Cannery Row


John Steinbeck

Teachers and parents! Struggling with distance learning? Our Teacher Edition on Cannery Row can help.

Cannery Row: Chapter 25 Summary & Analysis

Everyone in Cannery Row senses a “change.” “It’s all right not to believe in luck and omens,” Steinbeck writes. “Nobody believes in them. But it doesn’t do any good to take chances with them and no one takes chances.” This is why even Doc—a “pure scientist” devoted to rational thinking—is wary of bad “omens.” “Most people in Cannery Row simply do not believe in such things and then live by them.” Now that the “evil” spell has lifted, though, no one can deny their own good fortune. As such, Mack and “the boys” are optimistic about the new party they’re planning for Doc. “Last time we forced her,” Mack says, referring to the party itself. “You can’t never give a good party that way. You got to let her creep up on you.”
Steinbeck’s assertion that everyone in Cannery Row claims to not believe in “omens” but then “live[s] by them” provides an interesting commentary on the relationship between reality and superstition. In the same way that Doc doesn’t want to go with Henri to his boat because he’s afraid he might see a ghost and thus have to refigure the way he views reality, the people living in Cannery Row commit themselves to their beliefs but remain unknowingly open to things they claim to reject out of hand.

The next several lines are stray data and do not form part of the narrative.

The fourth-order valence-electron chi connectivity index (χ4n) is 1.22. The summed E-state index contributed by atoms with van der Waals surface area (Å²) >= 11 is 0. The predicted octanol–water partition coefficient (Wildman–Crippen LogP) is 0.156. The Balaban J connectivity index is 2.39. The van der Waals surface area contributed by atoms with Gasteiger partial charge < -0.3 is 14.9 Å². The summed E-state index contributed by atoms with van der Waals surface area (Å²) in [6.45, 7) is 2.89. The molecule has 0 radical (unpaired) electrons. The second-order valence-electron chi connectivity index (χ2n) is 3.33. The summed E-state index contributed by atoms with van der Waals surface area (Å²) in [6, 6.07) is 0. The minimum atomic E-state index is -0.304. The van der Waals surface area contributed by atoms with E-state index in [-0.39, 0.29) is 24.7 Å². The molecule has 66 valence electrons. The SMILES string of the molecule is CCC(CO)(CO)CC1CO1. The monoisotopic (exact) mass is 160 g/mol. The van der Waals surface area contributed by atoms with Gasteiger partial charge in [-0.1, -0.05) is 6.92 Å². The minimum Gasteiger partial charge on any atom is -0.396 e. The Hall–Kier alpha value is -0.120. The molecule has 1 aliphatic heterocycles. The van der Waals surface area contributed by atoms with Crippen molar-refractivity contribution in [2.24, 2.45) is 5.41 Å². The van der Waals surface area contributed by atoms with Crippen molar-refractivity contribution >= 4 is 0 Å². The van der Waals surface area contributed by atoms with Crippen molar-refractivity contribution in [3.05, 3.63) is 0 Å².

Reality, Randomness, and Disorder Theme Icon
Related Quotes
News of the party spreads through town, but Mack and “the boys” are still planning the specifics. They decide it ought to be a surprise birthday party, but they don’t know Doc’s birthday, so Mack visits the laboratory and—pretending to be curious about his horoscope—asks when he was born. “October 27,” Doc says. “It must be remembered that Doc had known Mack a very long time,” Steinbeck writes. “If he had not he would have said December 18 which was his birthday instead of October 27 which was not.” Having secured this (false) information, Mack leaves, and Doc tries to guess what he and “the boys” are cooking up. “For he had recognized it as a lead,” Steinbeck notes. “He knew Mack’s technique, his method. He recognized his style.” Later, when he finds out about the party, he feels “slightly relieved” that it’s only a birthday celebration.
Once again, Doc proves that he is a kind and patient man. Although he gives Mack the wrong birthday and is deeply suspicious of him, he doesn’t stop him from planning the party. Even when he hears about it, he doesn’t instruct Mack to halt the preparations, most likely understanding that he and his friends really want to do something to show him (Doc) how much they appreciate him. As such, he puts himself at risk, knowing that his house might once again be trashed. Needless to say, he does this to please Mack, thereby demonstrating his humility and kindness.
Kindness, Empathy, and Friendship Theme Icon